Lloyd Cole interview: "It's nice to know the songs mean a great deal to people."

Reporter:

Jamie Bowman

Lloyd Cole first stepped into the spotlight when Lloyd Cole & The Commotions released their effortlessly hip debut album Rattlesnakes in 1984. 

He went on to make two further albums of cerebral pop with the Commotions, clocking up era-defining hits like Lost Weekend and Perfect Skin, before the band split in 1988 and Lloyd decamped to New York as a solo artist and made a home in the city that had always loomed large in his imagination.

Now, 30 years later and following the huge success of two box sets which collected both his work with the Commotions and his solo output, Lloyd is returning to these shores playing songs from the classic period covered by the pair of anthologies.

“This is about the fifth or sixth leg of a tour that doesn’t seem to what to end which I guess is good for me in terms of making a living,” he says on the phone from New York.

“A few years ago Universal released these box sets of the Commotions stuff and my solo records so I figured if I ever was ever going to do a retrospective tour it would be now

“This is the third time we’ve gone around the UK and we’re basically going to some smaller towns where we haven’t been before which is great.

“I don’t think I’ve ever played Wrexham before - maybe the Commotions played there once but my memory really isn’t up to much.”

More than three decades on I wonder how he feels about singing and playing songs he wrote in his early 20s when Cole became known as one of pop’s most intelligent and witty lyricists with a neat line in name dropping literary, film and musical influences such as Arthur Lee, Norman Mailer and Eva Marie Saint.

“It’s been lovely looking back,” he admits. “It would be impossible to make music for 30 years without taking a few wrong turns but for the most part putting these boxes together has been enjoyable and reinforced the belief that most of the time we made the right decisions.

“I always tried to make albums that were different to the one that went before and I’ve always made sure my quality control was pretty high.

“And of course it’s nice to know the songs mean a great deal to people.”

What about that unfair reputation for being a bit pretentious?

“The music and the literature that you love stays with you for life,” he replies.

“I still love T Rex and as a writer I still love Joan Diddion but I think as I’ve aged I’ve changed.

“I went to see the Psychedelic Furs recently and they were great but I’d never put on a record by them. That’s how I feel about music now.

“I don’t need to consume as much as I did because I think I digested so much when I was learning to be a pop singer and studying these artists.

“Often I think ‘oh God what was I like’ when I’m singing an old song but thankfully I don’t have to revisit the interviews I did with the NME or Smash Hits.

“At the same time I was a young man and young men are supposed to be stupid and there aren’t too many of the songs that I find embarrassing to sing.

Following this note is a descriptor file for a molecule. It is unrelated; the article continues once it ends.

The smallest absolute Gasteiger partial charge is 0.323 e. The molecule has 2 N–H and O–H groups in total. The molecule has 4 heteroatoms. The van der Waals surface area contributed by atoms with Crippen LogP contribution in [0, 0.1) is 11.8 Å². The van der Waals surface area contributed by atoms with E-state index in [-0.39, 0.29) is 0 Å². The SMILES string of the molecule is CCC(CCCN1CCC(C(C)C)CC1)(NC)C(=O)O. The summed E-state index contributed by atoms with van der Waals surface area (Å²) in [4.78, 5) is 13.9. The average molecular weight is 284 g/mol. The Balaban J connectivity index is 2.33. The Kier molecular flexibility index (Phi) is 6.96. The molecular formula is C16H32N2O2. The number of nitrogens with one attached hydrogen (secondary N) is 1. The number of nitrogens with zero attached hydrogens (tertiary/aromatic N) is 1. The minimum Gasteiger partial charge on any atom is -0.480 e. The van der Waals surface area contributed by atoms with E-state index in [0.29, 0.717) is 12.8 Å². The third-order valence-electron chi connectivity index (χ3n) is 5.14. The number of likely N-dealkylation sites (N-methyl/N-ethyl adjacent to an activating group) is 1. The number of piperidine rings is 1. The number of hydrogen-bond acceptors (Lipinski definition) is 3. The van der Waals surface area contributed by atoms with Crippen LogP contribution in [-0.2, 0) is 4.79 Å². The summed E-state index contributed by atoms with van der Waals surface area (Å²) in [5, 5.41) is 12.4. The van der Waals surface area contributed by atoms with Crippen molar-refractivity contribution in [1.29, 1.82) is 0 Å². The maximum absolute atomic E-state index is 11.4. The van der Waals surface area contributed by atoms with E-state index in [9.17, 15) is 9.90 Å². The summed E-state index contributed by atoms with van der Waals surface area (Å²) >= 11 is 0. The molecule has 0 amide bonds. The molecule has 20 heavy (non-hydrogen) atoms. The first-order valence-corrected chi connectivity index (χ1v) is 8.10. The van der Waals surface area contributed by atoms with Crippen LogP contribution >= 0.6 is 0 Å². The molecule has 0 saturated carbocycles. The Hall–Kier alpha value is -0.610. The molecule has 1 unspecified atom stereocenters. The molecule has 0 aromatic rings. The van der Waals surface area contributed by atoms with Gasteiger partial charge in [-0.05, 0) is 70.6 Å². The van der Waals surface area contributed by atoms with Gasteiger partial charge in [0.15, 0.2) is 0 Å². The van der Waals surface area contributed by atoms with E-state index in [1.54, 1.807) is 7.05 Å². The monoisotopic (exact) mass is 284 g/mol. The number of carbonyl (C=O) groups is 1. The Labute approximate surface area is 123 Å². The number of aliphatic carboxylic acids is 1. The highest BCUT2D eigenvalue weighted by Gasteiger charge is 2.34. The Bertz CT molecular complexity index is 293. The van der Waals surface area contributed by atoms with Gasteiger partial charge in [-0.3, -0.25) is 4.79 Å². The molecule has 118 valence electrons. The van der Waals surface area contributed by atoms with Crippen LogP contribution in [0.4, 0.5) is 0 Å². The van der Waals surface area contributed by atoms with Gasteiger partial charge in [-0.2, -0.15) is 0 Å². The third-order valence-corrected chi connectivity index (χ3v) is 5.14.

“Luckily I can leave those ones that do out of the set for the most part.”

When he split the band it was fully expected that Lloyd would achieve huge solo success but apart from the odd hit like the sublime Like Lovers Do, he’s remained something of a cult interest with a loyal fanbase which has stuck by him.

“The serious regret I have as a pop musician is not putting enough effort into our videos,” he offers when I ask if he could have done anything different.

“There were no videos before we started and I’d studied everything except videos because no-one was making them until the advent of MTV.

As an American resident for 20 years I wonder how he feels about the current climate in a country whose culture has influenced his music so much?

“I don’t love America to be honest,” he answers quickly.

“I live here because my family are here and pulling my children out of school because I’m not happy with the political situation isn’t really on.

My youngest son has another three years of education to go and after that point who knows? All I can say is that I don’t want to die here.”

Touring must be a relief then – especially coming back to the UK?

“It’s nice to travel but now because I have a Green Card I always feel there’s a good chance when I get back to the border they might say you can’t come back in. I keep expecting someone to pull out NME and say ‘didn’t you say this about America in this interview in 1986?’

With thousands of Twitter followers and a flourishing website, Lloyd is one of a number of musicians from his generation to have embraced the internet age and used it to maintain that loyalty but he does have his misgivings.

“The landscape in which we worked has completely changed,” he adds.

“I think to continue working I had to embrace the interaction online but has it been a good thing? I’m not sure.

“I think there was a mystique about the artist when there was that distance and I think that has been lost.

“On the other hand people like to know they’re contributing to the continuation of a career that they enjoy.

“It’s mind boggling really but that’s the way music is going: we make albums in order to play concerts.”

l Lloyd Cole plays William Aston Hall, Wrexham, on Tuesday, February 20. Tickets: £22.50 from www.glyndwr.ac.uk / 0844 888 9991.

Email:

jamie.bowman@nwn.co.uk

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